Power Supply: OCZ GameXStream 700W
Memory: Corsair Twin2X2048-PC2-8500C5 (2x1GB)
(Micron Memory Chips)
Hard Drive Hitachi 250GB 7200RPM SATA2 16MB Cache
Maximum OC:
(Standard Ratio)
297x10 (3-3-3-9)
2970MHz (+11%)

We did not expect much in the way of overclocking with this board and this is about what we got. However, the board did overclock further than we expected - a pleasant surprise - and we almost reached the 300FSB level with our test components. The board actually reached a 303FSB setting with an NVIDIA 6800 Ultra AGP card and some inexpensive DDR 333 memory. However, anything higher resulted in a no boot condition and clearing of the CMOS. In the end, you get what you pay for, although sometimes there is a surprise in the box of chocolates. We were surprised by this board, first for its ability to operate fine with a Core 2 Duo, and secondly that the general performance of the board was actually very good overall considering its heritage. It was kind of slow at times, but it still managed to consistently finish the race.

DFI Infinity 975X/G Test Setup


View All Comments

  • JarredWalton - Wednesday, July 19, 2006 - link

    Erm... onboard sound isn't "legacy". As for the others, the instant you release something without floppy support, someone is going to want to install an OS that needs drivers on a floppy (XP). I still find BIOS updates to be far more successful when done from a floppy as well. Give it another year and the floppy might truly start to disappear; we just need better support for USB storage devices. Reply
  • Makaveli - Wednesday, July 19, 2006 - link

    Could u elaborate little more on the painful part of going from the AMD system to the conroe. Reply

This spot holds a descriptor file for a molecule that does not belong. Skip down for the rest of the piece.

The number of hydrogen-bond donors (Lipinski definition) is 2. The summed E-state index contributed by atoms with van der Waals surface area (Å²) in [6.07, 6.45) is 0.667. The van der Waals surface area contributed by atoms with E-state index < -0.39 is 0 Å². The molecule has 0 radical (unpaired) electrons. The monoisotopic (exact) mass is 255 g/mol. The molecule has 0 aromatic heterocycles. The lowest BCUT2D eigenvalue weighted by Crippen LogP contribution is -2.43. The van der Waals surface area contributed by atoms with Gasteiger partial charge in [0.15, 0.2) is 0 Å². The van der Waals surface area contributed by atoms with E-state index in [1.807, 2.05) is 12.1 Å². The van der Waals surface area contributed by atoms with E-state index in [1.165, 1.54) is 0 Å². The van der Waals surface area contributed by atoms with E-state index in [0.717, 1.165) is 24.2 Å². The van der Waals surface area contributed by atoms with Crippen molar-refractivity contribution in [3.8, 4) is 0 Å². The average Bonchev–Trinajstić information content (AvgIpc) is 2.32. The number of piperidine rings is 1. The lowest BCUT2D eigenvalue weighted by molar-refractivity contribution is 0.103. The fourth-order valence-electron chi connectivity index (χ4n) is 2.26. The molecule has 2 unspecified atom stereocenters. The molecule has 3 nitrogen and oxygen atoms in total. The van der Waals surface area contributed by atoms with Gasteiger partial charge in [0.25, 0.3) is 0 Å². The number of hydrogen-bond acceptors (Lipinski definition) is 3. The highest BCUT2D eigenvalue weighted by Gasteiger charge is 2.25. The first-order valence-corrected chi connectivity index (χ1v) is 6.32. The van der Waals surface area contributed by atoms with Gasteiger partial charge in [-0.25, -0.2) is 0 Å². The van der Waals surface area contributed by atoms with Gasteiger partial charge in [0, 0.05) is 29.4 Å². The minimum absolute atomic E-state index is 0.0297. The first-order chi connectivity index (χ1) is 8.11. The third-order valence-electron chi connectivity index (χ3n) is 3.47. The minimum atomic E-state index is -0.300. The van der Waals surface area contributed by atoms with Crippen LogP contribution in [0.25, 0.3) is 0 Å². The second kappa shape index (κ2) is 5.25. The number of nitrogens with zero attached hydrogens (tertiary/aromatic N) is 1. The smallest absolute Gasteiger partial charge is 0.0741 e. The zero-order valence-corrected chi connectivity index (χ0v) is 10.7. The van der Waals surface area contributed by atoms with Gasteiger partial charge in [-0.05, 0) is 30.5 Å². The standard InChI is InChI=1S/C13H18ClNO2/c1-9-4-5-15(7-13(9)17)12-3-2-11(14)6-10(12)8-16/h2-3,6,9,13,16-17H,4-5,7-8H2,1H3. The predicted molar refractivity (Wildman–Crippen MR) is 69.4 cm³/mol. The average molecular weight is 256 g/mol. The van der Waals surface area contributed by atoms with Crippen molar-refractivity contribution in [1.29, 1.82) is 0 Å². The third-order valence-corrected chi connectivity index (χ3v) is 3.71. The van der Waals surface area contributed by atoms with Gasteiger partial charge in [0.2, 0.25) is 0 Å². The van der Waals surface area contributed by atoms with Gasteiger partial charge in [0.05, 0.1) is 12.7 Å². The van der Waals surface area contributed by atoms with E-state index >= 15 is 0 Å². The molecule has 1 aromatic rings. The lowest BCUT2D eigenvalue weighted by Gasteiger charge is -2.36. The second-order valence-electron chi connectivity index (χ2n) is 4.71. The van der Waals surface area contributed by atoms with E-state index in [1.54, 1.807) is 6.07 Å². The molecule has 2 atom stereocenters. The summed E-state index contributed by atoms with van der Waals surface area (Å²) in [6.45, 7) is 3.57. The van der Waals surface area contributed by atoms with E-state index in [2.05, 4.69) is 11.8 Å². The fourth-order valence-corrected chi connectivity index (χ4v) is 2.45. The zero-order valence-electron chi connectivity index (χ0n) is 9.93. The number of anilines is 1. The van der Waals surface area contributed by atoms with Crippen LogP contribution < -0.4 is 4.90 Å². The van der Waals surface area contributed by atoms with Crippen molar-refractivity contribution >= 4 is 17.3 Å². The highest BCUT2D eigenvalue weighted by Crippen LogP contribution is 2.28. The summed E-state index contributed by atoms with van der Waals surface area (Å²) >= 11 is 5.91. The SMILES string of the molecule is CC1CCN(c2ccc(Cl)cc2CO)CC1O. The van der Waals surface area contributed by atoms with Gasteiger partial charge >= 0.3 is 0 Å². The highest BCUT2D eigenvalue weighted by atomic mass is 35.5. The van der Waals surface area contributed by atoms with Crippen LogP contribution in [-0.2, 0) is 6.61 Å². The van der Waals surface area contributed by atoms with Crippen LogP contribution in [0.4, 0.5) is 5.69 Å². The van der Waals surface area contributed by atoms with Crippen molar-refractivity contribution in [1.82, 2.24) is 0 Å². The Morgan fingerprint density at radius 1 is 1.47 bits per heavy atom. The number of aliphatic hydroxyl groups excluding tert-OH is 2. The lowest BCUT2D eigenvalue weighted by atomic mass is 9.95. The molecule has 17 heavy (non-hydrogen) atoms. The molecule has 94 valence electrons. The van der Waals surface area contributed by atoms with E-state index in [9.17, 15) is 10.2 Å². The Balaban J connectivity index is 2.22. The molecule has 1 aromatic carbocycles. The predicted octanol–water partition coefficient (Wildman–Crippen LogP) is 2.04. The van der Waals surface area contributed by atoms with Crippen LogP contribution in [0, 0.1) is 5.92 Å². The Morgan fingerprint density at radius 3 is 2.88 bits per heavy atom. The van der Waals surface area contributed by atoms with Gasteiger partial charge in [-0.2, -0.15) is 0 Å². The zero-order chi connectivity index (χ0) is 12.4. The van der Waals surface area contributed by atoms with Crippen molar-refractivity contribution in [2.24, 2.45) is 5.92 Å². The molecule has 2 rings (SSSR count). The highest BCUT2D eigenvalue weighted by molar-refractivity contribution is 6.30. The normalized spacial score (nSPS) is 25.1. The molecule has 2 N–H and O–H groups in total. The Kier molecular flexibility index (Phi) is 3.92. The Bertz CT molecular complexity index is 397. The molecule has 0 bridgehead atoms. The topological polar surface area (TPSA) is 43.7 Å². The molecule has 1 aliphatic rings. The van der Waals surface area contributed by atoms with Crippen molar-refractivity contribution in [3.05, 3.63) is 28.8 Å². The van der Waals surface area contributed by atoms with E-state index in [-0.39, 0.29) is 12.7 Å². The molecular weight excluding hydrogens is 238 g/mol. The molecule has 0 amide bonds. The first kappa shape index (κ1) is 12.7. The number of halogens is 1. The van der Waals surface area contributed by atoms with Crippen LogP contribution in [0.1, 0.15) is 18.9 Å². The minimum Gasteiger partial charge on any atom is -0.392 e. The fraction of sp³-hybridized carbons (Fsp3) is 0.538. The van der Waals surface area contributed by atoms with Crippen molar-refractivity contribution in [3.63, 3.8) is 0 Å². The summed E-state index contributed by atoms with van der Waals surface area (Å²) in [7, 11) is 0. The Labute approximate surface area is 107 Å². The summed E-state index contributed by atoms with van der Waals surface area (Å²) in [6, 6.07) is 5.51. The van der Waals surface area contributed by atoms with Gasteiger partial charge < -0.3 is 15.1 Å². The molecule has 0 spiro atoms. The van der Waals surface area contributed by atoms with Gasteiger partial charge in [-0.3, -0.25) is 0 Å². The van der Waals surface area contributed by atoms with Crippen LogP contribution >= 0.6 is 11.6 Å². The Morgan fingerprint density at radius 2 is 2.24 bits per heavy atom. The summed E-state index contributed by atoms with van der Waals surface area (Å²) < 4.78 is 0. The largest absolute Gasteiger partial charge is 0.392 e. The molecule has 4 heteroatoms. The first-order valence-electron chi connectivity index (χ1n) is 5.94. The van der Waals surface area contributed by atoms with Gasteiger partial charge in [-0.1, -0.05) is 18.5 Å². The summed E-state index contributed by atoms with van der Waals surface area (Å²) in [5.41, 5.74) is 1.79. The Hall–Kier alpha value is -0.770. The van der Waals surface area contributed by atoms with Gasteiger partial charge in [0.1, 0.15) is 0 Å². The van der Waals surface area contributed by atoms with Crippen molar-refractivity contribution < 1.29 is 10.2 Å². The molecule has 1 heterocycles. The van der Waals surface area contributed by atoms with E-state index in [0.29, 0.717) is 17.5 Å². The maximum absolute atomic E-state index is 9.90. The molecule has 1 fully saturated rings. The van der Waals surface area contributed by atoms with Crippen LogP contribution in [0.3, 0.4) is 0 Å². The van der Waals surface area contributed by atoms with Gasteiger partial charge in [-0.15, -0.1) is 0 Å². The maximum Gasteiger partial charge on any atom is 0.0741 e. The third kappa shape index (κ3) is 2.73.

• rjm55 - Wednesday, July 19, 2006 - link

    What they said in the recommendations was pretty clear: "Most of our Reference systems have been based on AMD/AM2 for the last couple of years. To be honest, going back to some of those same systems after our Conroe testing, the differences are more obvious and painful than you might think. Conroe is clearly the faster platform - and not by small, barely measurable differences."

    They said it was painful going back to the slower AMD systems for some testing after working with all these Conroe boards.
  • phusg - Thursday, July 20, 2006 - link

    I think Makaveli's point is how is is slower? Gaming, switching apps, overall? I'm interested in some elaboration on this point too. Reply
  • mine - Wednesday, July 19, 2006 - link

    missed the abit ab 9 pro
    only 965 board so far that showed some improvements in real wotld apps. over the 975.

    but great review so far ...wait for more ..
  • Gary Key - Wednesday, July 19, 2006 - link

    We really wanted to include the Abit AB9 Pro, however we did not have time to fully test the latest bios that unlocks the memory timings. We did not feel it would be fair to the readers or Abit to publish numbers until we had a shipping bios for review. I will not go through another a review of system with a bios that is not going to be released. ;-) We will post a follow up once we have concluded our testing. Reply
  • DeathSniper - Wednesday, July 19, 2006 - link

    On page 3:

    However, the P5W-DH only extends to 2.4V compared to the 2.5V on the M2N32-SLI and granularity of the adjustments is a pretty course 0.5V compared to 0.2V on the M2N32-SLIl.

    I'm thinking you wanted to use 'coarse'? :D
  • Wesley Fink - Wednesday, July 19, 2006 - link

    Our grammar checking software needs an education :D Fixed. Reply
  • archcommus - Wednesday, July 19, 2006 - link

    Once again you guys continue to impress me. Can't think of another site that delivers this much (and this high quality) content.

    Thanks for keeping us informed!
  • vmsein - Wednesday, July 19, 2006 - link

    Hello gentlemen and thanks for the informative article. Could you let us know which BIOS version was used for testing on the P5W-DH? Thanks in advance! Reply